Editor’s Note: I was watching Dr. Neil deGrasse Tyson’s series, “Cosmos,” which is inexplicably being aired on Fox. One of the episodes caused me to ask myself how people could be so amoral that they’d be willing to poison children (including their own) just to increase corporate profits. I still don’t know the answer, but this was my attempt to at least pose the question.

Well, That Just Couldn’t Happen to Me

Cogito. Ergo sum.”

                         — Rene Descarte


I don’t think I’m ever going to die. Although the universe existed for billions of years before my birth, it’s hard for me to accept that it will continue for countless billions more when I’m gone. We humans are the only creatures on Earth able to conceptualize infinity, but we still can’t wrap our minds around an eternity that goes on without us.

The desire for immortality underpins all religion, from Islam and evangelical Christianity to New Age mysticism. Yet even those of us convinced they’re headed for an eternity in paradise cling to life. As bluesman Albert King perceptively put it, “Everybody wants to go to heaven, but nobody wants to die.” Even terrorists flying airliners into buildings probably feel a pang of fear and regret, notwithstanding the 72 virgins awaiting them.

From strokes to skin cancer, the scariest things in life are those that could actually happen to us. I find movies about demonic possession, vampires and killer aliens from Mars far less frightening than infomercials about identity theft. (But then, I also embrace the irrational notion that, if I can avoid knowing about bad things, then maybe they won’t happen.)

Now in my 60s, “the big dirt nap” looms ever larger on the horizon. I sometimes lie awake in bed at night wondering if this is the night “I die before I wake.” I try to comfort myself with the thought that I’ll sleep through it, so I won’t know it’s happened, but even the knowledge that eternal oblivion is the fate of everyone who’s ever lived isn’t all that comforting.

So I hide from this reality by telling myself that, although everyone else dies, it can’t happen to me. It’s silly, of course, but apparently I’m not the first person to think this, because there’s a specific term for this concept in philosophy. Webster’s defines it as “solipsism” — “the theory that nothing is real or exists, but the self.”

Variations on the theme of solipsism were the subject of several episodes of “The Twilight Zone.” In “Shadow Play” (1961), Dennis Weaver portrayed a convicted killer who keeps repeating the day of his execution like a nightmarish version of “Groundhog Day.” He warns the prosecutor he’s involuntarily dreaming up all the characters in his life based on people from his past, and all will disappear when he “gets the chair.”

Solipsism is also one of the motifs in John Barth’s 1958 novel, “The End of the Road.” A crazed psychotherapist practices “mythotherapy,” based on the premise that each person is the center of his or her own story. Even the 149th guest invited to a wedding with 150 guests sees himself, not the bride or groom, as the center of the event, because our own existence is the only thing that’s real. Psychologically, this translates into narcissism and, taken to its logical extreme, it breeds sociopaths.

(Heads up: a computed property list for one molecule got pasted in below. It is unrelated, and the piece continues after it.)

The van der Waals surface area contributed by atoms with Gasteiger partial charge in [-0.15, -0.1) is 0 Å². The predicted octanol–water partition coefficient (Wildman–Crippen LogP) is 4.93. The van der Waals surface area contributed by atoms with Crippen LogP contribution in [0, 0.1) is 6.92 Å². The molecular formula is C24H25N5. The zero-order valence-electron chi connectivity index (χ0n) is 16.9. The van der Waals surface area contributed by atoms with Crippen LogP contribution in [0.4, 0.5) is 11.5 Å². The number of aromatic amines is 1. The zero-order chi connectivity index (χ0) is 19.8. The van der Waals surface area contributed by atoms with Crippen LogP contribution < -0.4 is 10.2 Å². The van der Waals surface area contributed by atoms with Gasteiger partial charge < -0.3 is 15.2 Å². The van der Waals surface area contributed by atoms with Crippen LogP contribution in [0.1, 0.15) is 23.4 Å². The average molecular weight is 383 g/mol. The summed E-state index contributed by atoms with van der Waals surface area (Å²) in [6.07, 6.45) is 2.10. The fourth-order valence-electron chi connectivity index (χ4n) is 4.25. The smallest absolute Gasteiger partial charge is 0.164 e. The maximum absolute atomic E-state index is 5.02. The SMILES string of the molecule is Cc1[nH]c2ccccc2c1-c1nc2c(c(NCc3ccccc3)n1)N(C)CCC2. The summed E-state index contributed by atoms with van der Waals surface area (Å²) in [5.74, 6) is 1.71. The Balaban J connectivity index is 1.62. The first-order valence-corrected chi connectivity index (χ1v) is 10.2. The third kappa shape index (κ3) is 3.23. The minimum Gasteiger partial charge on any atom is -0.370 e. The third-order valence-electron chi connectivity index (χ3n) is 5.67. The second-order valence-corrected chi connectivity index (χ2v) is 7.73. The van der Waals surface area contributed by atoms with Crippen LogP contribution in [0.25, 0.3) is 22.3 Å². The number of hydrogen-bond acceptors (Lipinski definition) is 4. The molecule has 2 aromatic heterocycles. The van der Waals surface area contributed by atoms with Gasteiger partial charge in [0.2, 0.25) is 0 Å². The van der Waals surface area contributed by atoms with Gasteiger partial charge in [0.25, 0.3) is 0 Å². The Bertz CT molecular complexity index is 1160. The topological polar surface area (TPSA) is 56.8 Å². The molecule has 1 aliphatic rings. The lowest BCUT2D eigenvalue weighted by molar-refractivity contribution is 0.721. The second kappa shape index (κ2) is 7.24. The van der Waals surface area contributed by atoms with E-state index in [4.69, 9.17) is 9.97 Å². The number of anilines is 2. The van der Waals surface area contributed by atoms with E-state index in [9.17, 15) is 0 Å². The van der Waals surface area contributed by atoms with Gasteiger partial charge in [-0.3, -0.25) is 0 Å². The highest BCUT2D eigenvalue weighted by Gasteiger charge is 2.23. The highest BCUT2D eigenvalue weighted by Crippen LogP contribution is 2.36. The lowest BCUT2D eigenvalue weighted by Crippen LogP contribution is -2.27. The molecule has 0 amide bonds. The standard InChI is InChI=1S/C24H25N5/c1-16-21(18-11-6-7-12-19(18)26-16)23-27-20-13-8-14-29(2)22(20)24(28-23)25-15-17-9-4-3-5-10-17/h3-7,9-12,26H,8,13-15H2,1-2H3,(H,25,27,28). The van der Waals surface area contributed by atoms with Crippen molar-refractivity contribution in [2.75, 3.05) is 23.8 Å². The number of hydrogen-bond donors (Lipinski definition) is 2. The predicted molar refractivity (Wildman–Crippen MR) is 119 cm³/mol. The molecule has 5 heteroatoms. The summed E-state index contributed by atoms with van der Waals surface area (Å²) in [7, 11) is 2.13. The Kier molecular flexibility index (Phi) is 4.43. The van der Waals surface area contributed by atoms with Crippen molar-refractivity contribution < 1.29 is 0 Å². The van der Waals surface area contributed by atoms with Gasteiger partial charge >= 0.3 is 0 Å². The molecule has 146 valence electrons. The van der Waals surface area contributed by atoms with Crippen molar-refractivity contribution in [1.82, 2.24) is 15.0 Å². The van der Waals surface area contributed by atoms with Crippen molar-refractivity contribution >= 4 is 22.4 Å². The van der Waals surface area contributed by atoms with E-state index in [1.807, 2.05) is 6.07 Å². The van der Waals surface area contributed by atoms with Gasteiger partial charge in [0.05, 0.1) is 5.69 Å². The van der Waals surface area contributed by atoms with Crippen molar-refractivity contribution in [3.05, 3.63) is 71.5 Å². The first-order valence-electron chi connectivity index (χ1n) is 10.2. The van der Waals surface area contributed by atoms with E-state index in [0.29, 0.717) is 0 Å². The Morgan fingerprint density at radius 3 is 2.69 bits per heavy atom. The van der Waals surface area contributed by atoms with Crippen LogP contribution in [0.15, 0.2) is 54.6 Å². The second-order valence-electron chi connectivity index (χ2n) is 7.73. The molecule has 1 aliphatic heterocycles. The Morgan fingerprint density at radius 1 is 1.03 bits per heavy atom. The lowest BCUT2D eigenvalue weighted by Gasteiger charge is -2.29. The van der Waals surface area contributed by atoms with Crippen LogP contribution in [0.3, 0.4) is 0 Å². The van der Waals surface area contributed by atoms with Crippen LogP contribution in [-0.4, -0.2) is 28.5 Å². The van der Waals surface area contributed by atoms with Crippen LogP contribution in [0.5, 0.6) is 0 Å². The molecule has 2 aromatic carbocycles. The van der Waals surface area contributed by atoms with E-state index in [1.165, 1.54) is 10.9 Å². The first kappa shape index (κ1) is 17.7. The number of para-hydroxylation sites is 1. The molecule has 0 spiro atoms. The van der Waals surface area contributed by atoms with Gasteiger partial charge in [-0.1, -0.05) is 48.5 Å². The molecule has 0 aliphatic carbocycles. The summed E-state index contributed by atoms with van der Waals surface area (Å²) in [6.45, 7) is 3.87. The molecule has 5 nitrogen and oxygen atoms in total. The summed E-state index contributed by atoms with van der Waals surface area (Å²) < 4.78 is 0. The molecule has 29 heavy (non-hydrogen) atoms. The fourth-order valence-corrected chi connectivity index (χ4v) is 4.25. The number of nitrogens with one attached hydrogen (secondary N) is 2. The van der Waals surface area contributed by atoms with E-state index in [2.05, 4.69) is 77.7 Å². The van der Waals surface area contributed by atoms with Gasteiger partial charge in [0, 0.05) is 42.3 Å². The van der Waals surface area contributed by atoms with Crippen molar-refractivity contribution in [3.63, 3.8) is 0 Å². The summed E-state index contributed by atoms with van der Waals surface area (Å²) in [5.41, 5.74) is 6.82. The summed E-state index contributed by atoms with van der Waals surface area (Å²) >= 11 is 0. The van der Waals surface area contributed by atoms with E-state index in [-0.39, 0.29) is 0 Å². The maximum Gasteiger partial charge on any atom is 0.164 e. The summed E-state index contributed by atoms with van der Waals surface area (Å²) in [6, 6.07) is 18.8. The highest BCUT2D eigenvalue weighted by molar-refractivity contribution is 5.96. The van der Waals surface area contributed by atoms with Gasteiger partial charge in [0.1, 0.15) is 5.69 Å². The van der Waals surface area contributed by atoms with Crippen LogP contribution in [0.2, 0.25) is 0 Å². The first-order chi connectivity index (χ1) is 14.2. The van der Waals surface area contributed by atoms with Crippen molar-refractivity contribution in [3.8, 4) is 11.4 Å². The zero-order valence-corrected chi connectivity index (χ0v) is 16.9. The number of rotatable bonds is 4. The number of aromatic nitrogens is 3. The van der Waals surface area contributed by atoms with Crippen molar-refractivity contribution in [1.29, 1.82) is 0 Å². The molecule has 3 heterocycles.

Politically, it translates into Ayn Rand’s philosophy of objectivism, which so devalues the idea of altruism that right-wingers such as Paul Ryan find it spiritually uplifting (despite Rand’s militant atheism). Objectivism’s philosophy of self-interest explains how millionaire congressmen in Washington can justify protecting tax breaks for their fellow millionaires, while cutting unemployment and food stamps and opposing a minimum wage that might enable the working poor to feed their families.

Fox News conservatives such as Sean Hannity lionized racist rancher Cliven Bundy for his refusal to pay for grazing his cattle on government land. Bundy claims to recognize neither the authority, nor the existence, of the Federal government. There’s something solipsistic (and nothing patriotic) about Bundy’s recognition of his own right to profit from Federal lands, while denying the existence of the nation in which he resides.

Physicist Neil deGrasse Tyson’s “Cosmos” series has revealed that the lead industry and big oil companies once paid scientists to testify before Congress and lie to the American public to convince them that the lead additives they were putting into gasoline posed no health or environmental threat. They also smeared the reputation of the one scientist who had the integrity to testify about the dangers of lead, a position that had already been vindicated by both history and medicine.

It was almost as if big business leaders were willing to put profits ahead of the health of the nation’s children, including their own. Of course, the big tobacco companies did the same thing when the surgeon general announced that cigarettes cause cancer.

Today, this is happening again with the oil companies, which pay a small minority of mercenary scientists to be climate change deniers. Is it solipsism that causes these hired guns to spout pseudoscience for large paychecks and makes oil executives willing to endanger the planet’s future just to fatten their wallets?

I’m not so solipsistic that I’m comfortable seeing Pacific island nations and coastal cities flooded by rising sea levels or Australia turned into a desert by global warming just so my Exxon Mobil stock can tick up a few eighths of a point. This seems like self-interest pushed beyond narcissism to approach nihilism.

If I do someday find myself on my deathbed, I’d prefer that my generation hadn’t ruined the environment for profit. The solipsists and the nihilists are probably right that none of this will matter once I’ve gone and everyone has disappeared like that episode of “The Twilight Zone” … but I still hope, just a little, that that won’t happen.

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